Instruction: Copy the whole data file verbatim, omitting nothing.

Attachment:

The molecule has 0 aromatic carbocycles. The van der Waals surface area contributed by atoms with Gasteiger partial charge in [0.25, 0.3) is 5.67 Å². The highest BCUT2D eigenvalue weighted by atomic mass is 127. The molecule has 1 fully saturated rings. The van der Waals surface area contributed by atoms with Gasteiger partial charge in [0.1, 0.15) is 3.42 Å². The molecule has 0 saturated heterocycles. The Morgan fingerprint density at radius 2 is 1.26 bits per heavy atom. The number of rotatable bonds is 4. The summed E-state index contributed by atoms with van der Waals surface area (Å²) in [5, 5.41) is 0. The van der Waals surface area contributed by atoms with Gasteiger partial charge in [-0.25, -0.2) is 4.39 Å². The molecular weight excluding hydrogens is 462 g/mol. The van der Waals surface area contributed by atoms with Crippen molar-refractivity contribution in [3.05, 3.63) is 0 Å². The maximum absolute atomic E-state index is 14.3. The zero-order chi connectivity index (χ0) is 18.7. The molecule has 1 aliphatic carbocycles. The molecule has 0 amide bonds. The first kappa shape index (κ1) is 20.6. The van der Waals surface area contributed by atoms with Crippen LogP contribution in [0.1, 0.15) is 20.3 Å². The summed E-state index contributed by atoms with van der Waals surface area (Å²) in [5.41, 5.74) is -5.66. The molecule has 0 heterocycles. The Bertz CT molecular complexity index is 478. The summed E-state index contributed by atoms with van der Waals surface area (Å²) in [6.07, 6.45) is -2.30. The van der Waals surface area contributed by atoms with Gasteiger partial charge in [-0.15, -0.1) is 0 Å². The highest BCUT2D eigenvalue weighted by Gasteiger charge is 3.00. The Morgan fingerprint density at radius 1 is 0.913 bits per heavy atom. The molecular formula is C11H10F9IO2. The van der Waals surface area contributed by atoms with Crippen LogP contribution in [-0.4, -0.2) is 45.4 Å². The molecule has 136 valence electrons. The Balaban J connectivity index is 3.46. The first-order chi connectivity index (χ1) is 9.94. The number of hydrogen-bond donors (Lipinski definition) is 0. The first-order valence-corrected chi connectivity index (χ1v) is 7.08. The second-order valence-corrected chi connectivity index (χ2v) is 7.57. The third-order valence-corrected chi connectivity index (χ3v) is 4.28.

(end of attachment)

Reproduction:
The molecule has 0 aromatic carbocycles. The van der Waals surface area contributed by atoms with Gasteiger partial charge in [0.25, 0.3) is 5.67 Å². The highest BCUT2D eigenvalue weighted by atomic mass is 127. The molecule has 1 fully saturated rings. The van der Waals surface area contributed by atoms with Gasteiger partial charge in [0.1, 0.15) is 3.42 Å². The molecule has 0 saturated heterocycles. The Morgan fingerprint density at radius 2 is 1.26 bits per heavy atom. The number of rotatable bonds is 4. The summed E-state index contributed by atoms with van der Waals surface area (Å²) in [5, 5.41) is 0. The van der Waals surface area contributed by atoms with Gasteiger partial charge in [-0.25, -0.2) is 4.39 Å². The molecular weight excluding hydrogens is 462 g/mol. The van der Waals surface area contributed by atoms with Crippen molar-refractivity contribution in [3.05, 3.63) is 0 Å². The maximum absolute atomic E-state index is 14.3. The zero-order chi connectivity index (χ0) is 18.7. The molecule has 1 aliphatic carbocycles. The molecule has 0 amide bonds. The first kappa shape index (κ1) is 20.6. The van der Waals surface area contributed by atoms with Crippen LogP contribution in [0.1, 0.15) is 20.3 Å². The summed E-state index contributed by atoms with van der Waals surface area (Å²) in [5.41, 5.74) is -5.66. The molecule has 0 heterocycles. The Bertz CT molecular complexity index is 478. The summed E-state index contributed by atoms with van der Waals surface area (Å²) in [6.07, 6.45) is -2.30. The van der Waals surface area contributed by atoms with Gasteiger partial charge in [-0.15, -0.1) is 0 Å². The highest BCUT2D eigenvalue weighted by Gasteiger charge is 3.00. The Morgan fingerprint density at radius 1 is 0.913 bits per heavy atom. The molecular formula is C11H10F9IO2. The van der Waals surface area contributed by atoms with Crippen LogP contribution in [-0.4, -0.2) is 45.4 Å². The molecule has 136 valence electrons. The Balaban J connectivity index is 3.46. The first-order chi connectivity index (χ1) is 9.94. The number of hydrogen-bond donors (Lipinski definition) is 0. The first-order valence-corrected chi connectivity index (χ1v) is 7.08. The second-order valence-corrected chi connectivity index (χ2v) is 7.57. The third-order valence-corrected chi connectivity index (χ3v) is 4.28.